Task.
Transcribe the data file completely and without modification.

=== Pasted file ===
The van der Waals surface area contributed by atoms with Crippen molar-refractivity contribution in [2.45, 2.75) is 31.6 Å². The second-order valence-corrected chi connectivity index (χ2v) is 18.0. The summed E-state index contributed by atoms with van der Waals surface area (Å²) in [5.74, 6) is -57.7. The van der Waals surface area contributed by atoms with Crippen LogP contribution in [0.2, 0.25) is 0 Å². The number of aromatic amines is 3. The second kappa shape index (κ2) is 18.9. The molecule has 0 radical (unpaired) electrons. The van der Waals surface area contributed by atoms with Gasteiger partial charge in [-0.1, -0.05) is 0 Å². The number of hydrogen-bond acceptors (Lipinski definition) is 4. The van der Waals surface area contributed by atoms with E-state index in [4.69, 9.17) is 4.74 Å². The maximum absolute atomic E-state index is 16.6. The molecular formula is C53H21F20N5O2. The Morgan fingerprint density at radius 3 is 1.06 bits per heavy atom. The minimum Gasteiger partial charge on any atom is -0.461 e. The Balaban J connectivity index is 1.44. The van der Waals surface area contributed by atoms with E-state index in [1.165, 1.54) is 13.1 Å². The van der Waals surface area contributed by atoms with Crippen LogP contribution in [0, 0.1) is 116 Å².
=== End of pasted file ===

The van der Waals surface area contributed by atoms with Crippen molar-refractivity contribution in [2.45, 2.75) is 31.6 Å². The second-order valence-corrected chi connectivity index (χ2v) is 18.0. The summed E-state index contributed by atoms with van der Waals surface area (Å²) in [5.74, 6) is -57.7. The van der Waals surface area contributed by atoms with Crippen LogP contribution in [0.2, 0.25) is 0 Å². The number of aromatic amines is 3. The second kappa shape index (κ2) is 18.9. The molecule has 0 radical (unpaired) electrons. The van der Waals surface area contributed by atoms with Gasteiger partial charge in [-0.1, -0.05) is 0 Å². The number of hydrogen-bond acceptors (Lipinski definition) is 4. The van der Waals surface area contributed by atoms with E-state index in [4.69, 9.17) is 4.74 Å². The maximum absolute atomic E-state index is 16.6. The molecular formula is C53H21F20N5O2. The Morgan fingerprint density at radius 3 is 1.06 bits per heavy atom. The minimum Gasteiger partial charge on any atom is -0.461 e. The Balaban J connectivity index is 1.44. The van der Waals surface area contributed by atoms with E-state index in [1.165, 1.54) is 13.1 Å². The van der Waals surface area contributed by atoms with Crippen LogP contribution in [0, 0.1) is 116 Å².